This will allow any necessary reads without causing lock contention since the reads are on a different version of the data. There is overhead associated with row versioning, especially in TEMPDB and when marshaling data from multiple resources instead of just the table or indexes used in the query. But that trade-off of increased TEMPDB overhead vs. the benefit of reduced deadlocking and increased concurrency may be worth the cost.

Decrease Isolation Level

Sometimes the SHARED lock requested by a SELECT statement contributes to the formation of circular blocking. You can avoid this type of circular blocking by reducing the isolation level of the transaction containing the SELECT statement to READ UNCOMMITTED. This will allow the SELECT statement to read the data without requesting and SHARED lock and thereby avoid the circular blocking. However, reading uncommitted data carries with it a serious issue by returning bad data to client. You need to be in very dire straights to consider this as a method of eliminating your deadlocks.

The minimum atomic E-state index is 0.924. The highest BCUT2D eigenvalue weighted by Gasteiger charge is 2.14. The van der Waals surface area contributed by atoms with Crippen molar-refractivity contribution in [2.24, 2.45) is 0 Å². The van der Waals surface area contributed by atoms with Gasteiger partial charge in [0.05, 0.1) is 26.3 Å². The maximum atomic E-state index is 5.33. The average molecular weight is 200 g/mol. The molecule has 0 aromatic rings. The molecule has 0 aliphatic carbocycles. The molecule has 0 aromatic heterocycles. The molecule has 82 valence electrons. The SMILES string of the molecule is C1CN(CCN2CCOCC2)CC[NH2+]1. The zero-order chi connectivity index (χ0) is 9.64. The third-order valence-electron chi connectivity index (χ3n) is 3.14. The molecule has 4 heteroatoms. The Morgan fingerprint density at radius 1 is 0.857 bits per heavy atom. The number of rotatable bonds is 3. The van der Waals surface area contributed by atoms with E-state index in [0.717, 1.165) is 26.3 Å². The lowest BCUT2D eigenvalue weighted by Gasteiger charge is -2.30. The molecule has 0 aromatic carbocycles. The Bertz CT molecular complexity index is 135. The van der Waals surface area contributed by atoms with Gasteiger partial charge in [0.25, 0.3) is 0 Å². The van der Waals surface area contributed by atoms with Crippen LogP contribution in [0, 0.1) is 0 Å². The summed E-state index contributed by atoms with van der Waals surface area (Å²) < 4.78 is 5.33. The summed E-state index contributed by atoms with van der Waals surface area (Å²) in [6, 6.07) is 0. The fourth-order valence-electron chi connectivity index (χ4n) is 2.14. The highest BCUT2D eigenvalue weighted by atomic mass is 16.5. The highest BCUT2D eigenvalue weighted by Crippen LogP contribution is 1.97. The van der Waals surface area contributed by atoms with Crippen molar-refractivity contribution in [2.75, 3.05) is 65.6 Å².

Use Query Lock Hint

You can resolve the deadlock presented in the preceding technique using the following locking hints:


Like READ UNCOMMITTED isolation level, the NOLOCK or READUNCOMMITTED locking hint will avoid the SHARED locks requested by a given session, thereby preventing the formation of circular blocking. The effect of the locking hint is at a query level and is limited to the table and its indexes on which it is applied. The NOLOCK and READUNCOMMITTED locking hints are allowed only in SELECT statements and the data selection part of the INSERT, DELETE, and UPDATE statements. The resolution techniques of minimizing lock contention introduce the side effect of ta dirty read, which may not be acceptable in every transaction. Therefore, use these resolution techniques only in situations in which a dirty read is acceptable.

You have number of techniques to avoid a deadlock; which technique is applicable depends upon the type of queries executed by the participating sessions, the locks held and requested on the involved resources, and the business rules governing the degree of isolation required.


SQL Server deadlock only occurs once the transactions resource utilization order has clash, to overcome this issue you are required to analyze the deadlock graph or output to find most efficient solution to resolve deadlock immediately. Deadlock consumes lots of transaction resources and reduces the database performance significantly.